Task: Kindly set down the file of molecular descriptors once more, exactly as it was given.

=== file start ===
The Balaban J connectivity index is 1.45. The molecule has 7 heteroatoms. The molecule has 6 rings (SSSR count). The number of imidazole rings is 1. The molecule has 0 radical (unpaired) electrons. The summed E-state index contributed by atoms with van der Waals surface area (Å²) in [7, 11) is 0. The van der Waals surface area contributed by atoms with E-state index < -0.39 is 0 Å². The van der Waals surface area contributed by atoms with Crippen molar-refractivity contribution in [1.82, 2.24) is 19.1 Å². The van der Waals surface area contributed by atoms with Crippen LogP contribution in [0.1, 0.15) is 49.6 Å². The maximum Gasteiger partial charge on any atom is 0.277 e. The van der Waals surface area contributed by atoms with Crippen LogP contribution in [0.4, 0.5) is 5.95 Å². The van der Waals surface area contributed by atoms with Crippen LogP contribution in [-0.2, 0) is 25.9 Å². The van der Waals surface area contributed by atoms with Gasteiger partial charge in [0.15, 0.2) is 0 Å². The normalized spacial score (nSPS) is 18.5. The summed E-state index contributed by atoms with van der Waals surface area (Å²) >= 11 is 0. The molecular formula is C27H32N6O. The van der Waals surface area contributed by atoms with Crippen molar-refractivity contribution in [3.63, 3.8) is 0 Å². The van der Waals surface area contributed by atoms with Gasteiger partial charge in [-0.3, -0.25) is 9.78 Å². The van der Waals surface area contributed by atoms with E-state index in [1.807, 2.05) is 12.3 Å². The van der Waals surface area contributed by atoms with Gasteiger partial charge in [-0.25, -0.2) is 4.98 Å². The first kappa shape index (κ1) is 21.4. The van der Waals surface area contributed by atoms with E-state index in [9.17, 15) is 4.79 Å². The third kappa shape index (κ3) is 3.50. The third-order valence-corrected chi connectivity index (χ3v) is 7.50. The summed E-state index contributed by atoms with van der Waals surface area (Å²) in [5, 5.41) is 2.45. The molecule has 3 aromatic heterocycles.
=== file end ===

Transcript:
The Balaban J connectivity index is 1.45. The molecule has 7 heteroatoms. The molecule has 6 rings (SSSR count). The number of imidazole rings is 1. The molecule has 0 radical (unpaired) electrons. The summed E-state index contributed by atoms with van der Waals surface area (Å²) in [7, 11) is 0. The van der Waals surface area contributed by atoms with E-state index < -0.39 is 0 Å². The van der Waals surface area contributed by atoms with Crippen molar-refractivity contribution in [1.82, 2.24) is 19.1 Å². The van der Waals surface area contributed by atoms with Crippen LogP contribution in [0.1, 0.15) is 49.6 Å². The maximum Gasteiger partial charge on any atom is 0.277 e. The van der Waals surface area contributed by atoms with Crippen LogP contribution in [0.4, 0.5) is 5.95 Å². The van der Waals surface area contributed by atoms with Crippen LogP contribution in [-0.2, 0) is 25.9 Å². The van der Waals surface area contributed by atoms with Gasteiger partial charge in [0.15, 0.2) is 0 Å². The normalized spacial score (nSPS) is 18.5. The summed E-state index contributed by atoms with van der Waals surface area (Å²) >= 11 is 0. The molecular formula is C27H32N6O. The van der Waals surface area contributed by atoms with Crippen molar-refractivity contribution in [3.63, 3.8) is 0 Å². The van der Waals surface area contributed by atoms with Gasteiger partial charge in [-0.3, -0.25) is 9.78 Å². The van der Waals surface area contributed by atoms with E-state index in [1.807, 2.05) is 12.3 Å². The van der Waals surface area contributed by atoms with Gasteiger partial charge in [-0.25, -0.2) is 4.98 Å². The first kappa shape index (κ1) is 21.4. The van der Waals surface area contributed by atoms with E-state index in [9.17, 15) is 4.79 Å². The third kappa shape index (κ3) is 3.50. The third-order valence-corrected chi connectivity index (χ3v) is 7.50. The summed E-state index contributed by atoms with van der Waals surface area (Å²) in [5, 5.41) is 2.45. The molecule has 3 aromatic heterocycles.